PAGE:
Professor Gwynne Skinner directs the Human Rights and Immigration Clinic at Willamette, teaches the affiliated seminar, and teaches courses in Immigration, Refugee Law, and Human Rights. Prior to teaching law at Willamette, Skinner was a civil rights and international human rights attorney in Seattle, a civil litigator with the national law firm of Dorsey and Whitney LLP, and a federal and state prosecutor, initially with the U.S. Department of Justice Honors Program. She was also a visiting professor at Seattle University School of Law.
Skinner has several years' experience litigating human rights cases under the Alien Tort Statute and civil rights claims, as well as appellate practice in these areas. She has represented former Guantanamo Bay detainees, victims of human rights atrocities, and numerous individuals seeking asylum in the United States. She has also engaged in fact-finding of human rights violations and has worked on or authored numerous human rights fact-finding reports. In the Spring of 2015, the law school’s student-run Public Interest Law Project awarded Skinner the Raising the Bar Award for promoting public interest law and addressing access to justice issues. Skinner also received the university’s 2015 Jerry E. Hudson award for Excellence in Teaching.
Skinner serves as an advisor for the International Corporate Accountability Roundtable (ICAR) and has authored two reports: Parent Company Liability: Overcoming Obstacles to Justice for Human Rights Violations (Fall 2015) and The Third Pillar - Access to Judicial Remedies for Human Rights Violations by Transnational Business (with Prof. Olivier De Schutter and Prof. Robert McCorquodale) (Fall 2013).
Skinner’s scholarly research and writing primarily focuses on legal issues related to human and civil rights litigation, and in particular, barriers to legal remedies.
- MSt, International Human Rights Law (LLM equiv.), Oxford University, with distinction
- JD, University of Iowa, with high distinction
- MA, University of Iowa
- Transnational Corporations and Human Rights: Overcoming Barriers to Judicial Remedy (Cambridge Univ. Press, expected Fall 2017)
- "Expanding General Personal Jurisdiction over Transnational Corporations for Federal Causes of Action," forthcoming, Penn. St. L. Rev.(spring 2017).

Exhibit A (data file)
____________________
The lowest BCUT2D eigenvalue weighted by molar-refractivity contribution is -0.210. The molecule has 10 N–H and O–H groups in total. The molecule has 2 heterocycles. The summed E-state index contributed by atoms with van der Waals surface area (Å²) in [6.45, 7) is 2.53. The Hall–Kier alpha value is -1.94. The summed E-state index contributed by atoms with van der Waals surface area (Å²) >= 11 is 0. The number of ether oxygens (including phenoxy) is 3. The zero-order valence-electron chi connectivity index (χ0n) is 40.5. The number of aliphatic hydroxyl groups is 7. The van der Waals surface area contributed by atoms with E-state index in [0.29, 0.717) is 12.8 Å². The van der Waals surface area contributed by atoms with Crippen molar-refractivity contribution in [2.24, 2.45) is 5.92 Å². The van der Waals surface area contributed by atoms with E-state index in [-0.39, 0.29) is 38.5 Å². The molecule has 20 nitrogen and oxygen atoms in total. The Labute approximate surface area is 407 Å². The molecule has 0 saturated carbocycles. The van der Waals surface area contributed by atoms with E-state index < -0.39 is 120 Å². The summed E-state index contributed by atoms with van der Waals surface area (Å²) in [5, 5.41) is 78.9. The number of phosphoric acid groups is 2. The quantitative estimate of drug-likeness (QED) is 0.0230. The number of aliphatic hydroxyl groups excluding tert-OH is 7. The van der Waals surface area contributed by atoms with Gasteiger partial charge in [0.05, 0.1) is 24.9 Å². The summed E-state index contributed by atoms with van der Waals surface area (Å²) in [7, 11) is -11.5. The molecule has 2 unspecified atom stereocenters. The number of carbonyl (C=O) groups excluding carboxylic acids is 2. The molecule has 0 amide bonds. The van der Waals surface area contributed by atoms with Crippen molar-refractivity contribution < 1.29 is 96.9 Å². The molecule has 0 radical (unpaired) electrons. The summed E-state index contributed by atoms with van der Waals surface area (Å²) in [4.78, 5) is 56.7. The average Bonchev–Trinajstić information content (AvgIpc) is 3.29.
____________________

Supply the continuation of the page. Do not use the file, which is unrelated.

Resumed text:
- "Rethinking Limited Liability of Parent Corporations for Foreign Subsidiaries’ Violations of International Human Rights Law," 72 Wash. & Lee L. Rev. 1769 (December 2015)
- "Beyond Kiobel: Providing Access to Judicial Remedies for Corporate Accountability for Violations of International Human Rights Norms by Transnational Corporations in a New (Post-Kiobel) World," 46 Colum. Hum. Rts. L. Rev. 158 (Fall 2014)
- "Misunderstood, Misconstrued, and Now Clearly Dead: The ‘Political Question Doctrine’ as a Justiciability Doctrine," 9 J.L. & POL. 427 (Spring 2014) (Univ. of Virginia)
- "Roadblocks to Remedies: Recently-Developed Barriers to Relief for Aliens Injured by U.S. Officials, Contrary to the Founders’ Intent," 47 U. Rich. L. Rev. 555 (Spring 2013)
- "The Nonjusticiability of Palestine: Human Rights Litigation and the (Mis)Application of the Political Question Doctrine," 35(1) Hastings Int. and Comp. L. Rev. 99 (Winter 2012)
- "When Customary International Law Violations Arise Under the Laws of the United States," 36 Brook. J. Int’l L. 205 (Fall 2010)
- "Customary International Law, Federal Common Law, and Federal Court Jurisdiction," 44 Val. U.L Law Rev. 825, (Sring 2010) (symposium publication)
- "Federal Jurisdiction Over U.S. Citizens' Claims for Human Rights Violations," 37 Ga. J. Int'l & Comp. L. 53 (2008)
- "Nuremberg's Legacy Continues: The Nuremberg Trials' Influence on Human Rights Litigation in U.S. Courts under the Alien Tort Statute," 71 Alb. L. Rev. 321 (December, 2007)
- "Intimate Association and the First Amendment," 3 Law and Sexuality 1 (1993)